In this exercise the effect of contrasting hues is explored.
I chose coeruleum blue for the centre colour in a sequence of squares. The colour of the borders surrounding the square were chosen to be close in the colour spectrum to coeruleum blue.
Where the colours were closer to the central colour they tend to have a flat look and no colour dominates. Where the colours move further in the spectrum from the central colour – in this case squares 2 and 5 from the left – there is a greater difference to the eye and, in this instance, the centre seems to recede more.
Adding the complementary colour to the border creates more of a difference and, in the example below, the orange frame seems to jump out and the centre recedes even more markedly.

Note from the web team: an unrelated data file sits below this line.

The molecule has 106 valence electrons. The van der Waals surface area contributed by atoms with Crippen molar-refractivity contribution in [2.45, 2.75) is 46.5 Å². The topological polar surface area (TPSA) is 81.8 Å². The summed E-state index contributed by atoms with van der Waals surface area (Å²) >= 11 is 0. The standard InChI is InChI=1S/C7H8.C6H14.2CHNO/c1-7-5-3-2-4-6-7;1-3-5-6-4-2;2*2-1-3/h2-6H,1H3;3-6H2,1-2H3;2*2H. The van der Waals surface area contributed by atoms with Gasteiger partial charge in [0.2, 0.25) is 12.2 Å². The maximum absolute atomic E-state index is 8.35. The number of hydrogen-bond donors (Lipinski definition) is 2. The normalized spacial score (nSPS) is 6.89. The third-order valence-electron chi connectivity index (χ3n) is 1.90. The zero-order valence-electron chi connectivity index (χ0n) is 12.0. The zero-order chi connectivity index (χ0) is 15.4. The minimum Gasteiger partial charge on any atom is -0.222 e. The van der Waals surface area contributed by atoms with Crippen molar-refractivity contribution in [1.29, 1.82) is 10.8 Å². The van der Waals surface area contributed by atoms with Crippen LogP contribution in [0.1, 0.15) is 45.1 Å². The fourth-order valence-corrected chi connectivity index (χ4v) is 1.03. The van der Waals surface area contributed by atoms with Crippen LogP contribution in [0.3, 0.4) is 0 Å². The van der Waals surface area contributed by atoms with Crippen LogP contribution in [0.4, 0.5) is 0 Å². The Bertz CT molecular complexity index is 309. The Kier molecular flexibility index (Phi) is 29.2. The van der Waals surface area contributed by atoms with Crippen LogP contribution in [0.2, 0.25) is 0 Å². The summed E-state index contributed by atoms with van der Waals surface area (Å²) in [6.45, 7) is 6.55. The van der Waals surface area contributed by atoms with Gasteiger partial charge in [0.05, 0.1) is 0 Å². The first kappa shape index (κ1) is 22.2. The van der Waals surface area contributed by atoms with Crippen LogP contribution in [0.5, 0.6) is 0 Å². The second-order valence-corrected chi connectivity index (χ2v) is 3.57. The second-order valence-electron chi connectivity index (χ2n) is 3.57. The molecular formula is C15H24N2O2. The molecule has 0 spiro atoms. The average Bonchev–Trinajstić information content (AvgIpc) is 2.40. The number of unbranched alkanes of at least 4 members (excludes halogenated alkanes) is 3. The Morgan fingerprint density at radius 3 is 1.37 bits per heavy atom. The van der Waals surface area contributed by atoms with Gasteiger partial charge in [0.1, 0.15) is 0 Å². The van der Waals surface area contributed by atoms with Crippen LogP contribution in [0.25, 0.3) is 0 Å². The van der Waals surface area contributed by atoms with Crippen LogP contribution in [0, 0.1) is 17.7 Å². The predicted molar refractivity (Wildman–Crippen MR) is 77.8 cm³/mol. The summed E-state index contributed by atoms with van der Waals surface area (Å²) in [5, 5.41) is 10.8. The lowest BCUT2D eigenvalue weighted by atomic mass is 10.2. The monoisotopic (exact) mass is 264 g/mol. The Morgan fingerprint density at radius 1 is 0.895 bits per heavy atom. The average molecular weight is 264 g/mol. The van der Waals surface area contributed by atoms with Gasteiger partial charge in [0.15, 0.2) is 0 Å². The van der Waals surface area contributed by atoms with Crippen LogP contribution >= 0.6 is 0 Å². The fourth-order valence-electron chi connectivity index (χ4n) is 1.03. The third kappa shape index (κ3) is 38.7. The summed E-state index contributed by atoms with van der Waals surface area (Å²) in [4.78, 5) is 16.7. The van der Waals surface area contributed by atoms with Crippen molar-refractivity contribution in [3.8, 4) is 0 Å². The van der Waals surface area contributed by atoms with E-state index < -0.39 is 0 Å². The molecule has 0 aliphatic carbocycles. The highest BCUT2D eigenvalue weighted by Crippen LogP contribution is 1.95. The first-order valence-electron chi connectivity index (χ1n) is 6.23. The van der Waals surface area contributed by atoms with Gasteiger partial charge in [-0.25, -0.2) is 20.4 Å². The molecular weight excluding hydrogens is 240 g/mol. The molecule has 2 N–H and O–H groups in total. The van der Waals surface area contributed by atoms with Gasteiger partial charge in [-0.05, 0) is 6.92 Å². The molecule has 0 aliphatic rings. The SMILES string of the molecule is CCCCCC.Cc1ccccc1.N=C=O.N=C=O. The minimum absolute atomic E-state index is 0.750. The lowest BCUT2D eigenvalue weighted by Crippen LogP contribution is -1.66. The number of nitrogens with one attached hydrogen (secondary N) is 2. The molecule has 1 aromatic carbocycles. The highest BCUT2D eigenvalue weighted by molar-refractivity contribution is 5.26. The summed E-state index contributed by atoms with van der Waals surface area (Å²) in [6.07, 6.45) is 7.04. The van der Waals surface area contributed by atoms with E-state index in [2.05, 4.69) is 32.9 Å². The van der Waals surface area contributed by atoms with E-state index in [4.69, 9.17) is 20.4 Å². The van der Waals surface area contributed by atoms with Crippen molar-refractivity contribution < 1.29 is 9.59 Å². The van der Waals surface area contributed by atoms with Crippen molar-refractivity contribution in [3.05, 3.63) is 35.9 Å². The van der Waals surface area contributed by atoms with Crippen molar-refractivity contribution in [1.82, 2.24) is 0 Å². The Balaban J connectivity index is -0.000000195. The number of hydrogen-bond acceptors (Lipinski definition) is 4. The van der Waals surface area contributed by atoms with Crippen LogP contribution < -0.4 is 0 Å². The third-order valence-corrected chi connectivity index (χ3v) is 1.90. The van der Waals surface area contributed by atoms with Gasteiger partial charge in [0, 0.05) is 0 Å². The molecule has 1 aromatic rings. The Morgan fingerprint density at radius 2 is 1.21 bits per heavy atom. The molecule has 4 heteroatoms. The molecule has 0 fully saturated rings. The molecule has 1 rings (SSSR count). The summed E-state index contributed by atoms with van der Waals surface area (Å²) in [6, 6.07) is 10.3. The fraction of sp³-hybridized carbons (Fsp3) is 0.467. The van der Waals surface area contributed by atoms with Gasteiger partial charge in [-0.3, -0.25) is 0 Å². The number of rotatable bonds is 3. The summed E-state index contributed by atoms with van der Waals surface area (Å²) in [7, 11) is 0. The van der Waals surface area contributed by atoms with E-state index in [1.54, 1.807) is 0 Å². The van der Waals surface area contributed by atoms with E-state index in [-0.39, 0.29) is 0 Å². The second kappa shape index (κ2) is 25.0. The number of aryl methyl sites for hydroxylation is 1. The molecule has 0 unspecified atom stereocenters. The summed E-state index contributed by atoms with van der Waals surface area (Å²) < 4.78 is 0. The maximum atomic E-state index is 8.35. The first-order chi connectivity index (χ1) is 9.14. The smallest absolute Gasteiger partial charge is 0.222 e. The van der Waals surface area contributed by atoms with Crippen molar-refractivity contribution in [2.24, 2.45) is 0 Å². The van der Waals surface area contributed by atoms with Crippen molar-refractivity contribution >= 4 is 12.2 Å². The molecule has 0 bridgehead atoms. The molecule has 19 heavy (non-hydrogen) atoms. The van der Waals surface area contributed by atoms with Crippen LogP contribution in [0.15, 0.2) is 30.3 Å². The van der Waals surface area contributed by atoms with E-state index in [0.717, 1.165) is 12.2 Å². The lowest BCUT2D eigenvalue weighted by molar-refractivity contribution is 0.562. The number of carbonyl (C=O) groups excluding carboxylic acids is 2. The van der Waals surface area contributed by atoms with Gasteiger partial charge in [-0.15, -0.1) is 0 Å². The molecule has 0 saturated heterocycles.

For the final part of the exercise a pair of complementary colours were used as the borders to a centre of neutral grey.
In this case the squares with the red and green borders appear to make the centre recede. This shows how considered use of colour can have an impact on the depth, or not, of a painting. The square with the white border has more of a flattened effect.
Colours closer in hue and tone would appear to create the illusion of a flatter image – one where the focus may be more on the decorative elements and design and less on creating a realistic sense of depth.